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Kerry, McCain Resolution Urges Democratic Reform In Egypt



WASHINGTON, D.C. –Responding to the rising violence in Egypt, Senator John Kerry (D-MA), Chairman of the Senate Foreign Relations Committee, and Senator John McCain (R-AZ), Ranking Member of the Senate Armed Services Committee, introduced a bipartisan resolution, S. Res. 44, calling on President Hosni Mubarak to immediately begin an orderly and peaceful transition to a democratic political system and to enact the necessary reforms to hold free, fair, and internationally credible elections this year. This evening, the resolution passed by unanimous consent.

Senator Kerry said: “Tonight, the United States Senate stands unanimously with the Egyptian people and speaks with a bipartisan voice in condemning the violence.  This resolution makes clear that President Mubarak needs to immediately begin an orderly and peaceful transition to a democratic political system. The Egyptian people are demanding a new political structure and President Mubarak has a responsibility to respond with actions that will bring an end to the brutality on the streets of Cairo and elsewhere and put his country on a path to genuine political, economic and social reforms.”

Senator McCain said: “The Egyptian people are demanding a democratic future, and they deserve nothing less. Through this resolution, the U.S. Senate expresses its full support for the peaceful aspirations and the universal human rights of the men and women of Egypt. I urge all Egyptians to reject violence and extremism at this turbulent time and pledge themselves to the hard work of building a peace-loving democracy. The Senate supports this worthy goal.”

IN THE SENATE OF THE UNITED STATES

RESOLUTION

Mr. KERRY (for himself and Mr. MCCAIN) submitted the following resolution: 

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Supporting democracy, universal rights, and the peaceful transition to a representative government in Egypt.

Whereas the United States and Egypt have long shared a strong bilateral relationship;

Whereas Egypt plays an important role in global and regional politics as well as in the broader Middle East and North Africa;

Whereas Egypt has been, and continues to be, an intellectual and cultural center of the Arab world;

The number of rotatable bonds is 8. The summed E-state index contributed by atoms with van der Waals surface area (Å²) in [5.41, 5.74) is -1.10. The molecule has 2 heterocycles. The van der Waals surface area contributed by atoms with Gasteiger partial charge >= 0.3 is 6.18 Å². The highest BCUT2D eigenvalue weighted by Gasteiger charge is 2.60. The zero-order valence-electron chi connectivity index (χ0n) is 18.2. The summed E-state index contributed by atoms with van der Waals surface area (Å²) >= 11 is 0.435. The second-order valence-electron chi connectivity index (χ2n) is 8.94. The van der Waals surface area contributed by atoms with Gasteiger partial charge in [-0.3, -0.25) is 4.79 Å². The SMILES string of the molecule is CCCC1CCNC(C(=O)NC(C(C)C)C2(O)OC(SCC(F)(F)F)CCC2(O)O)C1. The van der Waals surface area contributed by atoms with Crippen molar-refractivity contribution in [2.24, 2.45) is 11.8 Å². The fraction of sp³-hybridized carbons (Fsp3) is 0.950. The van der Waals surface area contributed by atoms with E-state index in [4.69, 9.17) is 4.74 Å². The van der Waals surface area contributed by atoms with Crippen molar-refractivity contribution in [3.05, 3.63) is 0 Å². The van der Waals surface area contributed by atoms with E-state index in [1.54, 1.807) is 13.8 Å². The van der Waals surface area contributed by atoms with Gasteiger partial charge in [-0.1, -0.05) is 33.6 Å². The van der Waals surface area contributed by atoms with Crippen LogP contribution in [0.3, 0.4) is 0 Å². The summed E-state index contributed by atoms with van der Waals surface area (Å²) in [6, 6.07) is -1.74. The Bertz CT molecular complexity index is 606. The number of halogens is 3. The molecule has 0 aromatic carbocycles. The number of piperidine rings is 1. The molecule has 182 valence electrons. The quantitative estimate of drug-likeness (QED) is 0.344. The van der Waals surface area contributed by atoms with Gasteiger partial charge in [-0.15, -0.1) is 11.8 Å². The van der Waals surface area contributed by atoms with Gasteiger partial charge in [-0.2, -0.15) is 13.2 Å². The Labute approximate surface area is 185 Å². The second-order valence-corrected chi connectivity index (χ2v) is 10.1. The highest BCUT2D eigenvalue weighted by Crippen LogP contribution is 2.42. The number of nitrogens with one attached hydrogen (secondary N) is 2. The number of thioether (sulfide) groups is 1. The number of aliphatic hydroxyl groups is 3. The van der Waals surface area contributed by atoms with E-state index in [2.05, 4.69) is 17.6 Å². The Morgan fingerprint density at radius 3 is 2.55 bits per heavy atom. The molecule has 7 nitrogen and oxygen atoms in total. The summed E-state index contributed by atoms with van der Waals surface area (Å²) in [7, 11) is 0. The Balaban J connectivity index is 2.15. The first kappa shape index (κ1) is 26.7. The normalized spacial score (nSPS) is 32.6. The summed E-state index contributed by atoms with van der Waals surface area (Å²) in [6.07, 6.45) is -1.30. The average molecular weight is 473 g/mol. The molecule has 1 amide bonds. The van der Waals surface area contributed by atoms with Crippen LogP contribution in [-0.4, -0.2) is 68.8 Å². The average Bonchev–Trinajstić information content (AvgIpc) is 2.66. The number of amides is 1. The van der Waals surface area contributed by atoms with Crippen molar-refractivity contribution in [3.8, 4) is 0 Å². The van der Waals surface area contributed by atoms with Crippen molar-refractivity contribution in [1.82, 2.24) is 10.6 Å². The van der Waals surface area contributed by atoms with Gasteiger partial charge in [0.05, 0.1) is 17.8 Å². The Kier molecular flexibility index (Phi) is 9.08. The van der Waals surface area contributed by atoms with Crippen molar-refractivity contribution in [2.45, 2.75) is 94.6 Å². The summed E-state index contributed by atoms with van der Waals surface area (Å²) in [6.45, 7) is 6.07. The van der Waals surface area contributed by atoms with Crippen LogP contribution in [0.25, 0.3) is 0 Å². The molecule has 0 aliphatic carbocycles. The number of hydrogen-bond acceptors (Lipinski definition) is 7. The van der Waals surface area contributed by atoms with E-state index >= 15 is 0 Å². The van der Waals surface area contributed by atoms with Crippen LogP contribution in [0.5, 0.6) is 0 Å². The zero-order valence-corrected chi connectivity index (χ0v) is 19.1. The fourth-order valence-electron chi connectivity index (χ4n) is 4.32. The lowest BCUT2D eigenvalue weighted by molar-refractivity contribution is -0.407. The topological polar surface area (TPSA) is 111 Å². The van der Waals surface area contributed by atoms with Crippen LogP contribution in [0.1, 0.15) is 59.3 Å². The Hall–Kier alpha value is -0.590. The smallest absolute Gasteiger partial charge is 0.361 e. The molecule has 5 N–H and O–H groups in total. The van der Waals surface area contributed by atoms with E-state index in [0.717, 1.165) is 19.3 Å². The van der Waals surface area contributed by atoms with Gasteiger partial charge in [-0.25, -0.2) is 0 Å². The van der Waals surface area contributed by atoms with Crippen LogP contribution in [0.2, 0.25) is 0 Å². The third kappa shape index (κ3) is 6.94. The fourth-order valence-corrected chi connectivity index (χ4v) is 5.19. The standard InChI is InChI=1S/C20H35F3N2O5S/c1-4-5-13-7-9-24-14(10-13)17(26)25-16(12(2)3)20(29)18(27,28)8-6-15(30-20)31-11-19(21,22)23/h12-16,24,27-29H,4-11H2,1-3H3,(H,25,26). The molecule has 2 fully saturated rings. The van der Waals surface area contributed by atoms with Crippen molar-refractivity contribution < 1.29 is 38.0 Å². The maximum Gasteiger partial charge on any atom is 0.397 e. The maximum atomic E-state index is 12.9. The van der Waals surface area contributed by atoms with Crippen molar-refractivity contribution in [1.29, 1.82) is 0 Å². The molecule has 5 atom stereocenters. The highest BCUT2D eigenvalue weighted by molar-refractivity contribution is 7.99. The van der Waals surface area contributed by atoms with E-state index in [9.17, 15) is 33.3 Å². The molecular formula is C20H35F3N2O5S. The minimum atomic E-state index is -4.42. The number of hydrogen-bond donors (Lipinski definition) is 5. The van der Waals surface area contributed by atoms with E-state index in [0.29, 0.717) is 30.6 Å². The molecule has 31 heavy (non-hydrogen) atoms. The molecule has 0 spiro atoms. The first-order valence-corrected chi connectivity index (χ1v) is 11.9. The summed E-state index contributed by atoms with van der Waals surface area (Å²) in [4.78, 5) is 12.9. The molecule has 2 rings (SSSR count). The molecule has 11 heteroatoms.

Whereas on January 25, 2011, demonstrations began across Egypt with thousands of protesters peacefully calling for a new government, free and fair elections, significant constitutional and political reforms, greater economic opportunity, and an end to government corruption;

Whereas on January 28, 2011, the Government of Egypt shut down Internet and mobile phone networks almost entirely and blocked social networking websites;

Whereas on January 29, 2011, President Hosni Mubarak appointed Omar Suleiman, former head of the Egyptian General Intelligence Directorate, as Vice President and Ahmed Shafik, former Minister for Civil Aviation, as Prime Minister;

Whereas the demonstrations have continued, making this the longest protest in modern Egyptian history, and on February 1, 2011, millions of protesters took to the streets across the country;

Whereas hundreds of Egyptians have been killed and injured since the protests began;

Whereas on February 1, 2011, President Hosni Mubarak announced that he would not run for reelection later this year, but widespread protests against his government continue;

Whereas on February 1, 2011, President Barack Obama called for an orderly transition, stating that it ‘‘must be meaningful, it must be peaceful, and it must begin now.’’ He also affirmed that: ‘‘The process must include a broad spectrum of Egyptian voices and opposition parties. It should lead to elections that are free and fair.

And it should result in a government that’s not only grounded in democratic principles, but is also responsive to the aspirations of the Egyptian people.’’;

Whereas despite President Hosni Mubarak’s pledge in 2005 that Egypt’s controversial emergency law would be used only to fight terrorism and that he planned to abolish the state of emergency and adopt new antiterrorism legislation as an alternative, in May 2010, the Government of Egypt again extended the emergency law, which has been in place continuously since 1981, for another 2 years, giving police broad powers of arrest and allowing indefinite detention without charge;